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There were encouraging words from the American space program — from its veterans:
"If there is a challenge involved, it is for the United States and other space-faring nations to live up to their ideals and potentials in space."
James Oberg, 22 year veteran at mission control in Houston, Texas. More...
"We'd learn a little bit more about China's space plans if we extended a hand of welcome."
— Buzz Aldrin, Apollo 11 astronaut who walked on the moon. Aldrin suggested China should play a supporting role in the International Space Station.
"We believe that when men reach beyond this planet, they should leave their national differences behind them."
— John F. Kennedy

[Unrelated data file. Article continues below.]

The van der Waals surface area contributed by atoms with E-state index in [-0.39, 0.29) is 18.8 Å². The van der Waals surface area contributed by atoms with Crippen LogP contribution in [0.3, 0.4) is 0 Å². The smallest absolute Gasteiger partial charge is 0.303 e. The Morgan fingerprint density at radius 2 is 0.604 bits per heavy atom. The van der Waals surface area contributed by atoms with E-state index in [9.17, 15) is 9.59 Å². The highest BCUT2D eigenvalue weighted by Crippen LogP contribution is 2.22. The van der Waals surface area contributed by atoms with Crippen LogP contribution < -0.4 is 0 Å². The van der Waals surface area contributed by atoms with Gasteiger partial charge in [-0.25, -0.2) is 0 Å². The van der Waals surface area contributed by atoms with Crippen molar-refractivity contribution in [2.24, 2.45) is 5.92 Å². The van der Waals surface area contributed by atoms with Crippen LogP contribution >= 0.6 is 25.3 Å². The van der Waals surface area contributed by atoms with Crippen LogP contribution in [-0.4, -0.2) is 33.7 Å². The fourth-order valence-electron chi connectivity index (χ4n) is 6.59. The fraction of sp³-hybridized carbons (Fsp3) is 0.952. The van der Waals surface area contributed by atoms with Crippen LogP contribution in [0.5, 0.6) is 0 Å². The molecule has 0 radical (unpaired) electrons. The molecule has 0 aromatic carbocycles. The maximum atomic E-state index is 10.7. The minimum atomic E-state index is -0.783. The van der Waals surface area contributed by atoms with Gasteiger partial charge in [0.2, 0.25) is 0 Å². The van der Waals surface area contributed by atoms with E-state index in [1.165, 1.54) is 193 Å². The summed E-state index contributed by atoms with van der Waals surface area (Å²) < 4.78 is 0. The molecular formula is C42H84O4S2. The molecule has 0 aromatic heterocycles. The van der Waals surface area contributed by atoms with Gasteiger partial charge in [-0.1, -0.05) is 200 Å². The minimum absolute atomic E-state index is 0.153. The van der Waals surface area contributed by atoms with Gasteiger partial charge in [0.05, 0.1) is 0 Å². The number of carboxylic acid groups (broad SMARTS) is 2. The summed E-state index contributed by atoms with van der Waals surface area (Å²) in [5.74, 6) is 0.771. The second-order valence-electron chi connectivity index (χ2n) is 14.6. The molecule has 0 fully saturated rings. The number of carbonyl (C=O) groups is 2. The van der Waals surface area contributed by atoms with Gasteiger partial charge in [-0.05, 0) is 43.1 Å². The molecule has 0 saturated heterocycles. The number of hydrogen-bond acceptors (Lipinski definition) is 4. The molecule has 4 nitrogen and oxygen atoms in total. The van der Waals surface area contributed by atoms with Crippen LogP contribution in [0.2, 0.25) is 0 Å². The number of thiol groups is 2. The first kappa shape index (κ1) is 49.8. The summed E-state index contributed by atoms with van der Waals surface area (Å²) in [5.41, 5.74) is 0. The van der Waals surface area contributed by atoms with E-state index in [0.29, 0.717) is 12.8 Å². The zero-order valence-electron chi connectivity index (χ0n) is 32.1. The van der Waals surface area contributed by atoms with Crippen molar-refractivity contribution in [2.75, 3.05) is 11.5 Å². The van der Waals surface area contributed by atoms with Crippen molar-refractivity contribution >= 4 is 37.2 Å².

Americans Take Action!

Contact Congressman Dana Rohrabacher (R-CA) here and tell him to LET CHINA PARTICIPATE IN THE INTERNATIONAL SPACE STATION! and stop the militarization of space.



Shenzhou Spacecraft
SAN DIEGO, OCTOBER 2003 — It is tempting to compare China's achievement of manned space flight with the other "first" humans in space accomplished a generation ago by the former Soviet Union and the USA for all three nations used the occasion for patriotic fervor and international political prestige.

But there is an important difference. The world is no longer in a militarized space race and China's success with the orbit of taikonaut Yang Liwei in the Shenzhou 5 spacecraft does not affect the military balance of power.

China has launched and retrieved space capsules and satellites of similar size and complexity to the Shenzhou 5 for many years.

In fact, Chinese companies have close to 10% of the lucrative global market for launching commercial satellites.